be fully shomer mitzvot irrespective of their mailing address.

Keith H. Bierman    <keith.bierman@...>|
Sun Microsystems PAE                     | <khbkhb@...>
12 Network Circle UMPK 12-325            | 650-352-4432 voice+fax
Menlo Park, California  94025            | sun internal 68207
http://blogs.sun.com/khb        <speaking for myself, not Sun*>


From: Ari Trachtenberg
Date: Tue, 27 Dec 2005 14:27:05 -0500
Subject: Re: Homosexuality

> From: Lisa Liel <lisa@...>
> The Christians attribute to their deity the sentiment that one who has
> adulterous feelings is as guilty of adultery as one who actually commits
> the act.  We, on the other hand, say "*Ein* machshavah k'maaseh".

I'm afraid that this is an unfortunate choice of example.  There is a
commandment "lo tachmod/tit'aveh" [loosely: do not covet ... your
neighbor's wife/house] which seems to be prohibit specific thought and
feeling, with the rationale being that these thoughts are likely lead to

I would be interested in sources either supporting or refuting your
claim that homosexual thoughts may be permitted in separation from
(male) homosexual actions.


From: Lisa Liel <lisa@...>
Date: Tue, 27 Dec 2005 14:50:18 -0500
Subject: Re: Homosexuality

Ari Trachtenberg wrote:
>I'm afraid that this is an unfortunate choice of example.  There 
>is a commandment "lo tachmod/tit'aveh" [loosely:  do not covet ... 
>your neighbor's wife/house] which seems to be prohibit specific 
>thought and feeling, with the rationale being that these thoughts 
>are likely lead to action.

There's a difference between thoughts and fantasizing.  Or obsessing.  A
Jewish man who feels an attraction to another man's wife has committed
no aveira.  If he wallows in hirhurim over her, he has.  I don't see why
this would be any different for someone whose attraction is to members
of the same sex.  I don't picture the women I pass going down the street
naked.  Do you?

>I would be interested in sources either supporting or refuting your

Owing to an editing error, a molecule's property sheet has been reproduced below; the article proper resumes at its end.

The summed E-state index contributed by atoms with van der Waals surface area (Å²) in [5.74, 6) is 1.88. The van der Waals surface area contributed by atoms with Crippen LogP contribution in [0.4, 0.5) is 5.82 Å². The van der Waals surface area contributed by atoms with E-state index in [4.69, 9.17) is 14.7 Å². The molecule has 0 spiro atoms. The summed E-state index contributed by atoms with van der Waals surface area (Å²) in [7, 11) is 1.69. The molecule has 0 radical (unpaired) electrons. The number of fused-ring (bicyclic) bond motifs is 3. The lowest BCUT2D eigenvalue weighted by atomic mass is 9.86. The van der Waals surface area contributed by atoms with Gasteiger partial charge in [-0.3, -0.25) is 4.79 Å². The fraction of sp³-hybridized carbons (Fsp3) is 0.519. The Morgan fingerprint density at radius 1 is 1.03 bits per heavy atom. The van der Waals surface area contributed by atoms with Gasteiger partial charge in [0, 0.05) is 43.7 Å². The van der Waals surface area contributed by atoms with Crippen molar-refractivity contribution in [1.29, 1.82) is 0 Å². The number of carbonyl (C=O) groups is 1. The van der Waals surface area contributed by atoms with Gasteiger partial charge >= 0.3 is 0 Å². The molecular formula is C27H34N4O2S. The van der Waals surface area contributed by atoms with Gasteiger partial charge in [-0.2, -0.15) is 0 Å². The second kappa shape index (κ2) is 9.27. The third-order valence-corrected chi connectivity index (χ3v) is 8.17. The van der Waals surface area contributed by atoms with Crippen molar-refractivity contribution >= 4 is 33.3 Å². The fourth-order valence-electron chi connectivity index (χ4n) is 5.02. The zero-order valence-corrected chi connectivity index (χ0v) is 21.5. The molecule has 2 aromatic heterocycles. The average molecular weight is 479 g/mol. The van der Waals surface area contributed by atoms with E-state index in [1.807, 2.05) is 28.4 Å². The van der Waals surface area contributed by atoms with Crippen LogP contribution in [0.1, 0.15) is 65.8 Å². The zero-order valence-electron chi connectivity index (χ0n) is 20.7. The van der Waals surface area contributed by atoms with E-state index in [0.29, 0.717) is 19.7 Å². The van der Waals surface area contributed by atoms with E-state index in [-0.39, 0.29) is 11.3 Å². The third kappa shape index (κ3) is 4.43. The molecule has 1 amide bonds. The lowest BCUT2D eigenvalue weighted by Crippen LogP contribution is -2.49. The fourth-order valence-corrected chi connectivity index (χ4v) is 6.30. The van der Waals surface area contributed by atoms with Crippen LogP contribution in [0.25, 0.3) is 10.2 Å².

>claim that homosexual thoughts may be permitted in separation from
>(male) homosexual actions.

With all due respect, don't you have that backwards?  Ha-motzi
mi-chaveiro, alav ha-raayah.



From: Bernard Raab <beraab@...>
Date: Tue, 27 Dec 2005 18:22:38 -0500
Subject: Labels --   was  Frum and unconventional

>From: Carl A. Singer:
>Even when it's something as simple as "I eat salads at Denny's" -- When
>you say this, what response are you expecting from me?  Why did you say
>this?  Should I ignore your statement?  Do you want me to give you
>mussar?  Do you want me to say that understand?  Should I hug you :)

Somehow, I doubt that such a confidante is looking for mussar from you
(unless that's your reputation). I think he is probably trying to gauge
how far out of the mainstream he (or you) are. Why not just tell him
"yes so do I" or "no I won't even take a coffee in their mug", or
whatever. If you don't want to be so engaged it's easy to avoid a direct
response, but why take offense?

b'shalom--Bernie R.


From: Noyekh Miller <nmiller@...>
Date: Tue, 27 Dec 2005 17:59:38 -0500
Subject: Politesse

Some time ago one of our southern brethren submitted a note on derekh
erets which he defined as "good manners" and offered that as an excuse
for not sending his young fry north where they could pick up a proper

I prefer to stay with the clear meaning of the phrase: derekh erets